Apparatus constructed for use in the defined processes is new and forms a further aspect of the invention.
Helical cutting under about 30° of a 100 micron tubular low density polyethylene sheet of lay-flat width 2080 mm, taking from a 200 kg reel.
In principle the apparatus is constructed as shown in FIG. 1. However, the housing for the unwind unit is substituted by a more lightweight frame construction, and the main bearing to support this unit is a big steel ring surrounding the unit forming part of the frame, and the bearing is nested in a circular array of rollers.
The control of cutting angle is electronical as explained at the end of the description of FIG. 1. The external diameter of the mandrel, including an array of thin ribs on the surface, is 1300 mm, while the flat width 2080 mm corresponds to a diameter of 1324 mm, i.e., the different between the radii of the tubular sheet and the mandrel is 12 mm. The final width of the sheet is 3600 mm, the take-up velocity 60 m per minute.
The air jet is established by a centrifugal fan, full yield of which is 2000 m3 per hour, which is judged to have worked at about half of about full yield, that is about 1000 m3 per hour. According to the data for the fan this corresponds to 600 mm H2 O overpressure. (This is a reliable although rough indication since the pressure does not very significantly depend on air flow.)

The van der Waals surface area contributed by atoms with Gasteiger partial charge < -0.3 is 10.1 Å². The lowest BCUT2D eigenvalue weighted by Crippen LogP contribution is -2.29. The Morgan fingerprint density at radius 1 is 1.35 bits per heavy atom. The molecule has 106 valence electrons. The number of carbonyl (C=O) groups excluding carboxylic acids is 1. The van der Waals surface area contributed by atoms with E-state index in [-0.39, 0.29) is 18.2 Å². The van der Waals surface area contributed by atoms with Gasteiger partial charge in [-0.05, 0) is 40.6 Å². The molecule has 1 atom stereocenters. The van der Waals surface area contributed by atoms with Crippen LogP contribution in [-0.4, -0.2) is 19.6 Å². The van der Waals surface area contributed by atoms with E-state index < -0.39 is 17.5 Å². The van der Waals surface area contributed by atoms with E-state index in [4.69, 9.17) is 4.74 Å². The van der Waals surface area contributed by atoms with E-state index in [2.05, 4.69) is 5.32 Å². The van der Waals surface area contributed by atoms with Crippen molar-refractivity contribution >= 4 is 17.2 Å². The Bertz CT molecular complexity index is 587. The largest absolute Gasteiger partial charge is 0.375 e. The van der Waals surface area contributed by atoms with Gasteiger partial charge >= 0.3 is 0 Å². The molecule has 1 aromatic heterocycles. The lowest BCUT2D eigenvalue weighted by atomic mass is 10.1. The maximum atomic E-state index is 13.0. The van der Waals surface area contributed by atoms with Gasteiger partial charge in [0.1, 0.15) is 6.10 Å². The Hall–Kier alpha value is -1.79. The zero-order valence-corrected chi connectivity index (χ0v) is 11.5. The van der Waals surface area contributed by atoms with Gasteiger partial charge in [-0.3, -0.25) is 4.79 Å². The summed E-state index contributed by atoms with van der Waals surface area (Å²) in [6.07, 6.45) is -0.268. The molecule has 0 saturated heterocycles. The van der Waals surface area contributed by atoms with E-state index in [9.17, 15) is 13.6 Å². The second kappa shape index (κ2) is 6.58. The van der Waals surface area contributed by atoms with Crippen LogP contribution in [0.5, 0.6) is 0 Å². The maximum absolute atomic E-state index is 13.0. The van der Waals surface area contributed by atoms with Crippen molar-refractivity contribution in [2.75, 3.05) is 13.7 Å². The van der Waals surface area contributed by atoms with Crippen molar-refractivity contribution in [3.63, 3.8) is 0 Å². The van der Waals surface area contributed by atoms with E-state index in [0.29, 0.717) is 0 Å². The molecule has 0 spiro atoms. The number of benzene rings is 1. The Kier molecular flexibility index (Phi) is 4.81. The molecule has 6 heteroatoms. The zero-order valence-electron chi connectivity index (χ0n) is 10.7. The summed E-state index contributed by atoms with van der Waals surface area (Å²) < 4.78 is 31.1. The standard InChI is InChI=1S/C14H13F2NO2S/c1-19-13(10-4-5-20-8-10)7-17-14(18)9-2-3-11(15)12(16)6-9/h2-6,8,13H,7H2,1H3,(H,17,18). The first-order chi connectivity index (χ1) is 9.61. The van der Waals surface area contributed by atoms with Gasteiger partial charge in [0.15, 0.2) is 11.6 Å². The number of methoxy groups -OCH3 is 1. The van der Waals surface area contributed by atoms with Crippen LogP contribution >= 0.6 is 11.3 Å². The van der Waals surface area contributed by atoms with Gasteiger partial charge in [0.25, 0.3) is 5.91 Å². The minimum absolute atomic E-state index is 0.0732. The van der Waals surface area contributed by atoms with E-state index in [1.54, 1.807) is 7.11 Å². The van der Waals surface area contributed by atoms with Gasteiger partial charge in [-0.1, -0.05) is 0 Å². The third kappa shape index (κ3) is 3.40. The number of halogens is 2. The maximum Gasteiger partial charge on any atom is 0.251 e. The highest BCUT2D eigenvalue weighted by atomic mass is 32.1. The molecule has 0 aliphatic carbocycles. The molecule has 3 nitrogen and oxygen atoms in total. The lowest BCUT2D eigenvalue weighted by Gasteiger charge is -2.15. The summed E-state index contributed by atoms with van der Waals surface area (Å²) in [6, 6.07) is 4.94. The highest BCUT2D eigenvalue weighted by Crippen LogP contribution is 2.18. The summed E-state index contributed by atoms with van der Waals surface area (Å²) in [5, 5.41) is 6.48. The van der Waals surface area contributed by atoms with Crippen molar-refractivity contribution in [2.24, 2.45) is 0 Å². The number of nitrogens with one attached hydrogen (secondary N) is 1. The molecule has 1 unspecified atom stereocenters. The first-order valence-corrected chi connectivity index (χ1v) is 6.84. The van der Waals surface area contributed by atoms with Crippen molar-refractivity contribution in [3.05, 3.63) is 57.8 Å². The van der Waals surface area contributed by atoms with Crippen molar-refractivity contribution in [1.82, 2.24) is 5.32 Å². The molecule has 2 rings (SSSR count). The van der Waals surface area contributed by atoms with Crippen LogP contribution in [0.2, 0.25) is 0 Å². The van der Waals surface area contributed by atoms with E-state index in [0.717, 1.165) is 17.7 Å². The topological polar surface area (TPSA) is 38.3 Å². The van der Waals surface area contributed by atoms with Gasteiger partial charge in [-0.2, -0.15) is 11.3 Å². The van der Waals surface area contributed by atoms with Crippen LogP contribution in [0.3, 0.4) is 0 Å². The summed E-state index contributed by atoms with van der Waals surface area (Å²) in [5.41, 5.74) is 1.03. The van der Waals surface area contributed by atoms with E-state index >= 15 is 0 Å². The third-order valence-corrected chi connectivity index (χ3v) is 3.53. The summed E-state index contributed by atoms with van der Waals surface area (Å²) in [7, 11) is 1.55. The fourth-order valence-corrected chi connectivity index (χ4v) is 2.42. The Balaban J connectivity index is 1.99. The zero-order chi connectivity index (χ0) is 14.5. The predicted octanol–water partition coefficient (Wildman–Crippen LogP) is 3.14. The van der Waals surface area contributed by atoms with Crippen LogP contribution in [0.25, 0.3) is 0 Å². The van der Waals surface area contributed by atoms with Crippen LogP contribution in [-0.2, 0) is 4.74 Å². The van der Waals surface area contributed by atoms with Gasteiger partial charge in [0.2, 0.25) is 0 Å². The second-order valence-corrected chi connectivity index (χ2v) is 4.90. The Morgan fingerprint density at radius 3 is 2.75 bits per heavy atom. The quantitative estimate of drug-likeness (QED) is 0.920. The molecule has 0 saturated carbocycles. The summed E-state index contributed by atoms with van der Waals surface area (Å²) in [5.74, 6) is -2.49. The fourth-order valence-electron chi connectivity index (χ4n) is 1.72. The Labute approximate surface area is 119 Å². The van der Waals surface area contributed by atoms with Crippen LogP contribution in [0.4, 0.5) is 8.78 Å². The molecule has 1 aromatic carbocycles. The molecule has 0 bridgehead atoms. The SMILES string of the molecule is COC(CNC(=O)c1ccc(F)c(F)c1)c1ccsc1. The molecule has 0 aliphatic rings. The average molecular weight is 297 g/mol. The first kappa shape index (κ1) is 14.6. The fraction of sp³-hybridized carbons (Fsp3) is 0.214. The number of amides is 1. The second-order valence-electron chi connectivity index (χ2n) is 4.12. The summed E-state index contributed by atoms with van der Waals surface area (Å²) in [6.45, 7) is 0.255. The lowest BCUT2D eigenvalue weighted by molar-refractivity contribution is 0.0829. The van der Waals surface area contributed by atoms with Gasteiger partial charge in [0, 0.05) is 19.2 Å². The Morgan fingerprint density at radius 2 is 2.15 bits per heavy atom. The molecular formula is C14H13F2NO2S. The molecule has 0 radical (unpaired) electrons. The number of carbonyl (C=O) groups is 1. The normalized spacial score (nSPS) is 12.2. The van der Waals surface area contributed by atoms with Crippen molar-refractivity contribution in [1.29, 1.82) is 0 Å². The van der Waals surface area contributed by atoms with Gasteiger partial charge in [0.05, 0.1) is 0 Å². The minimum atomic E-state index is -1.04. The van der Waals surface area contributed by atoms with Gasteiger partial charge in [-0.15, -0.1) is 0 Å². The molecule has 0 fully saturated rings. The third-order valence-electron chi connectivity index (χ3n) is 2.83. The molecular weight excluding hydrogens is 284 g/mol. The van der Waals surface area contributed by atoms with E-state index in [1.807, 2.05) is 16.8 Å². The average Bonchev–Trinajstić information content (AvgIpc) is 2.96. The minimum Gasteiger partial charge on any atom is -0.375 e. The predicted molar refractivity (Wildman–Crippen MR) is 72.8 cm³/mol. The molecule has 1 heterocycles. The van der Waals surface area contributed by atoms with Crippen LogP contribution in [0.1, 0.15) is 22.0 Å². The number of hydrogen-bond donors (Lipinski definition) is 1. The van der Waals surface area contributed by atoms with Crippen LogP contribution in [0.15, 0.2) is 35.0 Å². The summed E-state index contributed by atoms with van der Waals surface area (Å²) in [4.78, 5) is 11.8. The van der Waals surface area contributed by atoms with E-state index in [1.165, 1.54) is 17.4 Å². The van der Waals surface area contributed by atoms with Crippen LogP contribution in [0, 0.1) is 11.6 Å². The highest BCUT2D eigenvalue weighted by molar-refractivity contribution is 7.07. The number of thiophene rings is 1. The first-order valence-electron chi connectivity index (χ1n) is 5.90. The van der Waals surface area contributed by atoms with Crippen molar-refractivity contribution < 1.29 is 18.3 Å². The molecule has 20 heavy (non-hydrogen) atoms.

The machinery works very reliably and the helical cut is straight.
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|WO2010015512A1 *||Jul 22, 2009||Feb 11, 2010||Ole-Bendt Rasmussen||Method and apparatus for manufacture of a polymer film, which is oriented under an angle to its longitudinal direction|
|WO2011006942A1||Jul 14, 2010||Jan 20, 2011||Ole-Bendt Rasmussen||Method of and apparatus for manufacture of a laminate comprising an oriented and fine-waved film, and resultant products|
|WO2011064173A1||Nov 22, 2010||Jun 3, 2011||Ole-Bendt Rasmussen||Method and apparatus for helical cutting of a tubular film|
|U.S. Classification||29/2.14, 83/403, 29/2.23, 82/102, 83/404.1, 29/2.18|
|International Classification||D06H7/12, B26D3/16, B29C69/00|
|Cooperative Classification||Y10T83/6478, Y10T83/6473, Y10T29/1125, D06H7/12, B29C47/0066, B29C2793/0027, Y10T82/16983, B29C47/0026, B29C2793/0063, B29C47/0057, B29C47/0059, B26D3/162, Y10T29/1181, Y10T29/115|
|European Classification||B29C47/00L12, D06H7/12, B26D3/16C|
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|Feb 14, 2006||FPAY||Fee payment|